The reading material is selected to ruin the minds and imaginations at an early age. By the students' mid-teen years, they will have been force-fed a strong diet of social problems and other dark, bleak subjects, learning that socialism is good and capitalism evil, and the white man evil and the black man victimized. By the time they reach the higher grades, the students will be tarnished, no more able to develop a taste for wholesome material, or relish words and ideas. Their minds are being raped and dehumanized, so as never to be fascinated by a story.
Mary Calamia, a clinical social worker in Stony Brook, New York, testified to the New York State Assembly about the effect of such books on her ever-increasing number of patients. The books are biologically inappropriate, and children are wetting their beds; experiencing stomachaches, nosebleeds, headaches, insomnia, depression and even self-mutilation. According to Vladimir Lenin (1921), one of the rules of overcoming democratic civilization is to distract the youth with a focus on the superficial, an interest in sex, sensual entertainment, sports and other trivialities, while the administration seizes power.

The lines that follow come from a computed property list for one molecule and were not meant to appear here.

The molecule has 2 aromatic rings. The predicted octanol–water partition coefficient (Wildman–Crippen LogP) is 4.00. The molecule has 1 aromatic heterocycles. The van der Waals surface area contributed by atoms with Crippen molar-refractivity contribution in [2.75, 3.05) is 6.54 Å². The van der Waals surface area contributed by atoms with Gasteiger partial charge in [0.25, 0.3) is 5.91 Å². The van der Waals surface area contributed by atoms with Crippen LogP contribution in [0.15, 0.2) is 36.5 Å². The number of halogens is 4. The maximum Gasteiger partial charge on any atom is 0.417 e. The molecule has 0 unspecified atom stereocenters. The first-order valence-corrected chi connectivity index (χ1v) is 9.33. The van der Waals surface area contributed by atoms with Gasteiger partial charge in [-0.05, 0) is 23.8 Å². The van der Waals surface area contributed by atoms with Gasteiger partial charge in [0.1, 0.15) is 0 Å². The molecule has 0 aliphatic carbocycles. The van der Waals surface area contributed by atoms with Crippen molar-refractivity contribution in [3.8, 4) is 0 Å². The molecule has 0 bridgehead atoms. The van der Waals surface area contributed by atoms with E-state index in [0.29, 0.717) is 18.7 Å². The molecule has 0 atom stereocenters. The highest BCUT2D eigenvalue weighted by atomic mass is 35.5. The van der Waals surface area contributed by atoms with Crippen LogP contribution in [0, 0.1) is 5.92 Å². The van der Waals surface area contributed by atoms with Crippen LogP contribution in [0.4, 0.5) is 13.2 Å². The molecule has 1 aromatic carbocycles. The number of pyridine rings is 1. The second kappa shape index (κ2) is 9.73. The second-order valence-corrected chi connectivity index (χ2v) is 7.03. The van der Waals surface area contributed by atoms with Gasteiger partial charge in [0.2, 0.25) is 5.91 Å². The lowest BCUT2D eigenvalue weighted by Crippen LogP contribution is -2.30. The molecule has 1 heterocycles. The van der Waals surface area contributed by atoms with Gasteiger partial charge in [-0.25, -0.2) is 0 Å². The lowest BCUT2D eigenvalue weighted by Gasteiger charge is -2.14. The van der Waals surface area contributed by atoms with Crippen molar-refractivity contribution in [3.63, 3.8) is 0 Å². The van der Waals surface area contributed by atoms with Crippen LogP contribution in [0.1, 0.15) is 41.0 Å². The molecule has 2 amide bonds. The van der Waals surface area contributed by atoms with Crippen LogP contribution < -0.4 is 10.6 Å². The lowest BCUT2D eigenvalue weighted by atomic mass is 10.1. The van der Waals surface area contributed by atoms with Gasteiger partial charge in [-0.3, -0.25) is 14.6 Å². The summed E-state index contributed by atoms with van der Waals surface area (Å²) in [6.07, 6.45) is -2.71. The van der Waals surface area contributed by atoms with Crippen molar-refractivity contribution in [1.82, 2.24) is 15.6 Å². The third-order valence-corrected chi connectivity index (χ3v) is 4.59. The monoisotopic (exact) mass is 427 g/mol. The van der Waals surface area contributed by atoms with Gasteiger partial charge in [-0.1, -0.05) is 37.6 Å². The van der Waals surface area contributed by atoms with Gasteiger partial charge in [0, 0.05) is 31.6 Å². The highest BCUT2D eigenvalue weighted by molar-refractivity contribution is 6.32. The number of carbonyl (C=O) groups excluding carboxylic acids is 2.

Wyoming has accepted these books, but if the Council agrees that they are disturbing and do not depict the Muslim culture flatteringly, why would they want to "bridge" our two cultures? According to the grant, said to provide discussion on rarely discussed topics, the program is to focus on the following goals:
· Open avenues of discussion towards a better awareness, understanding and tolerance of diversity
Why should we accept and tolerate their distressing culture?
· Engage community members and increase understanding of a culture that we typically see only through news stories, often filtered or detail-deficient,
Why should we better understand and accept their forced female genital mutilation, marriage of prepubescent girls to older men, women enshrouded, women stoned to death based only on accusations, stabbings, explosions, honor killings, and the bleak existence of repressive societies?
· Provide a new awareness of cultural similarities and to ease any distrust of "the other" There are no similarities. They are welcome to assimilate and enjoy our freedoms here, but not impose their Shari'a on our culture – or they may return to the lands of their discontent.
Many believe the covert purpose of the books is to adjust the readers to accepting life under Islam as we slowly accept their customs, rather than endeavor to overcome complacency and mediocrity –dhimmitude.